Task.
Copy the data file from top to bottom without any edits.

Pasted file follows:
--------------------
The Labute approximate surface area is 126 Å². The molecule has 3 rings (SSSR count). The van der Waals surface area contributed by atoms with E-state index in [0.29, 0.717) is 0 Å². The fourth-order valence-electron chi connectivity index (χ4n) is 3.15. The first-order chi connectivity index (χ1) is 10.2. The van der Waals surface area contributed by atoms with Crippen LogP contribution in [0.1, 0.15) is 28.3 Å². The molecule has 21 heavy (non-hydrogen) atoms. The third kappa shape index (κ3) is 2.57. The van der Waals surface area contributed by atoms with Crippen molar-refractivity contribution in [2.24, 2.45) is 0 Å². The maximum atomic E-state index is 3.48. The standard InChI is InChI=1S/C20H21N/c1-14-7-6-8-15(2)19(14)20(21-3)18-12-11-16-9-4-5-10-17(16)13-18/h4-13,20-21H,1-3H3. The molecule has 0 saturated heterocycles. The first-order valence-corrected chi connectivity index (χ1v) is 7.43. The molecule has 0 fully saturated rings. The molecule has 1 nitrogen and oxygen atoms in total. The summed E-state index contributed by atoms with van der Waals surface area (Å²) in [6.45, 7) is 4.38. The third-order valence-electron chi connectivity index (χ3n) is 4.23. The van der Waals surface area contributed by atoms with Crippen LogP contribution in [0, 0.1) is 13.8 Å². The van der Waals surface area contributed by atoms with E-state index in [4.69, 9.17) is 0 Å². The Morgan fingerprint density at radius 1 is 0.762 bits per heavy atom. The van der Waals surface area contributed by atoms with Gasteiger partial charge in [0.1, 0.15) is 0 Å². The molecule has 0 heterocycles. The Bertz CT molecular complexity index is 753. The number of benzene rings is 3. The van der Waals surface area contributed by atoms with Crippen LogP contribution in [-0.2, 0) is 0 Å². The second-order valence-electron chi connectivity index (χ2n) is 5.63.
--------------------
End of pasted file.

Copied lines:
The Labute approximate surface area is 126 Å². The molecule has 3 rings (SSSR count). The van der Waals surface area contributed by atoms with E-state index in [0.29, 0.717) is 0 Å². The fourth-order valence-electron chi connectivity index (χ4n) is 3.15. The first-order chi connectivity index (χ1) is 10.2. The van der Waals surface area contributed by atoms with Crippen LogP contribution in [0.1, 0.15) is 28.3 Å². The molecule has 21 heavy (non-hydrogen) atoms. The third kappa shape index (κ3) is 2.57. The van der Waals surface area contributed by atoms with Crippen molar-refractivity contribution in [2.24, 2.45) is 0 Å². The maximum atomic E-state index is 3.48. The standard InChI is InChI=1S/C20H21N/c1-14-7-6-8-15(2)19(14)20(21-3)18-12-11-16-9-4-5-10-17(16)13-18/h4-13,20-21H,1-3H3. The molecule has 0 saturated heterocycles. The first-order valence-corrected chi connectivity index (χ1v) is 7.43. The molecule has 0 fully saturated rings. The molecule has 1 nitrogen and oxygen atoms in total. The summed E-state index contributed by atoms with van der Waals surface area (Å²) in [6.45, 7) is 4.38. The third-order valence-electron chi connectivity index (χ3n) is 4.23. The van der Waals surface area contributed by atoms with Crippen LogP contribution in [0, 0.1) is 13.8 Å². The van der Waals surface area contributed by atoms with E-state index in [4.69, 9.17) is 0 Å². The Morgan fingerprint density at radius 1 is 0.762 bits per heavy atom. The van der Waals surface area contributed by atoms with Gasteiger partial charge in [0.1, 0.15) is 0 Å². The molecule has 0 heterocycles. The Bertz CT molecular complexity index is 753. The number of benzene rings is 3. The van der Waals surface area contributed by atoms with Crippen LogP contribution in [-0.2, 0) is 0 Å². The second-order valence-electron chi connectivity index (χ2n) is 5.63.